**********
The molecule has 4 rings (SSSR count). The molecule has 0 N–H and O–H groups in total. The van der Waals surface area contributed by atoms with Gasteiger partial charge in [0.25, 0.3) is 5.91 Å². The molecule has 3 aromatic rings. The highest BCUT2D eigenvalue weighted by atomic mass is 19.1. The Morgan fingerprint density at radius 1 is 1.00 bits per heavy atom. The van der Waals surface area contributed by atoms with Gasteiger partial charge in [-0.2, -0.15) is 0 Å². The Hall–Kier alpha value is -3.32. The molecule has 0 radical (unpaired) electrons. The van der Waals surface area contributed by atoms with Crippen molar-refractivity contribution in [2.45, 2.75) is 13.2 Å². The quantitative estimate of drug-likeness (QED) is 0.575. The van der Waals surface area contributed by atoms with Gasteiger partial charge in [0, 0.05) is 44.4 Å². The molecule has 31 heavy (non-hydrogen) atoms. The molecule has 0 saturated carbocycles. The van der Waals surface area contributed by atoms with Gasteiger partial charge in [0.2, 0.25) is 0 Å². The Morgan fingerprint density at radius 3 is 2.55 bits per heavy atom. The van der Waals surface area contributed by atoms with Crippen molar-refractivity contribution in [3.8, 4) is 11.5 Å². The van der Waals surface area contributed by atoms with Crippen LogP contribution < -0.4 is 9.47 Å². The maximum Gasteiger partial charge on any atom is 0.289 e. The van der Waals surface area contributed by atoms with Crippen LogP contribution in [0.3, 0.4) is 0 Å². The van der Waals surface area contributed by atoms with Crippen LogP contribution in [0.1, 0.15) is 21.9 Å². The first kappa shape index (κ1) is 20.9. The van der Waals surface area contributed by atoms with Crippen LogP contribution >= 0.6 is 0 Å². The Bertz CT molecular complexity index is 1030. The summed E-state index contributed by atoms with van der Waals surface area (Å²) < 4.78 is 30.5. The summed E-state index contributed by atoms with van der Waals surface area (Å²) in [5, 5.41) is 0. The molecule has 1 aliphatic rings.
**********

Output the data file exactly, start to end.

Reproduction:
The molecule has 4 rings (SSSR count). The molecule has 0 N–H and O–H groups in total. The van der Waals surface area contributed by atoms with Gasteiger partial charge in [0.25, 0.3) is 5.91 Å². The molecule has 3 aromatic rings. The highest BCUT2D eigenvalue weighted by atomic mass is 19.1. The Morgan fingerprint density at radius 1 is 1.00 bits per heavy atom. The van der Waals surface area contributed by atoms with Gasteiger partial charge in [-0.2, -0.15) is 0 Å². The Hall–Kier alpha value is -3.32. The molecule has 0 radical (unpaired) electrons. The van der Waals surface area contributed by atoms with Crippen molar-refractivity contribution in [2.45, 2.75) is 13.2 Å². The quantitative estimate of drug-likeness (QED) is 0.575. The van der Waals surface area contributed by atoms with Gasteiger partial charge in [0, 0.05) is 44.4 Å². The molecule has 31 heavy (non-hydrogen) atoms. The molecule has 0 saturated carbocycles. The van der Waals surface area contributed by atoms with Gasteiger partial charge in [0.2, 0.25) is 0 Å². The Morgan fingerprint density at radius 3 is 2.55 bits per heavy atom. The van der Waals surface area contributed by atoms with Crippen molar-refractivity contribution in [3.8, 4) is 11.5 Å². The van der Waals surface area contributed by atoms with Crippen LogP contribution < -0.4 is 9.47 Å². The maximum Gasteiger partial charge on any atom is 0.289 e. The van der Waals surface area contributed by atoms with Crippen LogP contribution in [0.3, 0.4) is 0 Å². The van der Waals surface area contributed by atoms with Crippen LogP contribution in [0.1, 0.15) is 21.9 Å². The first kappa shape index (κ1) is 20.9. The van der Waals surface area contributed by atoms with Crippen LogP contribution >= 0.6 is 0 Å². The Bertz CT molecular complexity index is 1030. The summed E-state index contributed by atoms with van der Waals surface area (Å²) < 4.78 is 30.5. The summed E-state index contributed by atoms with van der Waals surface area (Å²) in [5, 5.41) is 0. The molecule has 1 aliphatic rings.